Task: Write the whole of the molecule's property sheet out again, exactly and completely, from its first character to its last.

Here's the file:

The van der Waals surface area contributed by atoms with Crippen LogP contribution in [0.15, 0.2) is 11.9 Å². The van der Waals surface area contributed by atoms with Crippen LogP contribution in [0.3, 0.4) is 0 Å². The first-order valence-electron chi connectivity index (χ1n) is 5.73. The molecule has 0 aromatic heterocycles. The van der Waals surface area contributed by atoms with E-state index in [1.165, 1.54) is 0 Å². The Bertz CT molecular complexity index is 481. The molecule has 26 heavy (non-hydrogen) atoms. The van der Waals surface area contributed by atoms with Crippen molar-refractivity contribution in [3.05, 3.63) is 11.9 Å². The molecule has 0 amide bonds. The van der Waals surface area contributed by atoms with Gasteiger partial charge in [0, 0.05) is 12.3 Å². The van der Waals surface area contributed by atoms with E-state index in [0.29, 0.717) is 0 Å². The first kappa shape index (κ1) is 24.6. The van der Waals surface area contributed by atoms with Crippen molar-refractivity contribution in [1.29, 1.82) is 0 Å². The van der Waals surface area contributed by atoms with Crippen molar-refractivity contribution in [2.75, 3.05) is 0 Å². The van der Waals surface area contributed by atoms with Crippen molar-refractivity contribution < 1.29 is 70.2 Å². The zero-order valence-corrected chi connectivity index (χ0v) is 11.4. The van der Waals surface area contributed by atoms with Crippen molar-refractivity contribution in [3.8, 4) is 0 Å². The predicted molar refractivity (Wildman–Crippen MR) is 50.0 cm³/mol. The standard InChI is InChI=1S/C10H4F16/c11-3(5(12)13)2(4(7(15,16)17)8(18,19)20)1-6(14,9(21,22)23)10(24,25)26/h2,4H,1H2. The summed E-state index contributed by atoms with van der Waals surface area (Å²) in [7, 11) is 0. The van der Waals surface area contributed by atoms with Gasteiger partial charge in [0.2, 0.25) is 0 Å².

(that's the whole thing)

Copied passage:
The van der Waals surface area contributed by atoms with Crippen LogP contribution in [0.15, 0.2) is 11.9 Å². The van der Waals surface area contributed by atoms with Crippen LogP contribution in [0.3, 0.4) is 0 Å². The first-order valence-electron chi connectivity index (χ1n) is 5.73. The molecule has 0 aromatic heterocycles. The van der Waals surface area contributed by atoms with E-state index in [1.165, 1.54) is 0 Å². The Bertz CT molecular complexity index is 481. The molecule has 26 heavy (non-hydrogen) atoms. The van der Waals surface area contributed by atoms with Crippen molar-refractivity contribution in [3.05, 3.63) is 11.9 Å². The molecule has 0 amide bonds. The van der Waals surface area contributed by atoms with Gasteiger partial charge in [0, 0.05) is 12.3 Å². The van der Waals surface area contributed by atoms with E-state index in [0.29, 0.717) is 0 Å². The first kappa shape index (κ1) is 24.6. The van der Waals surface area contributed by atoms with Crippen molar-refractivity contribution in [1.29, 1.82) is 0 Å². The van der Waals surface area contributed by atoms with Crippen molar-refractivity contribution in [2.75, 3.05) is 0 Å². The van der Waals surface area contributed by atoms with Crippen molar-refractivity contribution < 1.29 is 70.2 Å². The zero-order valence-corrected chi connectivity index (χ0v) is 11.4. The van der Waals surface area contributed by atoms with Crippen molar-refractivity contribution in [3.8, 4) is 0 Å². The predicted molar refractivity (Wildman–Crippen MR) is 50.0 cm³/mol. The standard InChI is InChI=1S/C10H4F16/c11-3(5(12)13)2(4(7(15,16)17)8(18,19)20)1-6(14,9(21,22)23)10(24,25)26/h2,4H,1H2. The summed E-state index contributed by atoms with van der Waals surface area (Å²) in [7, 11) is 0. The van der Waals surface area contributed by atoms with Gasteiger partial charge in [0.2, 0.25) is 0 Å².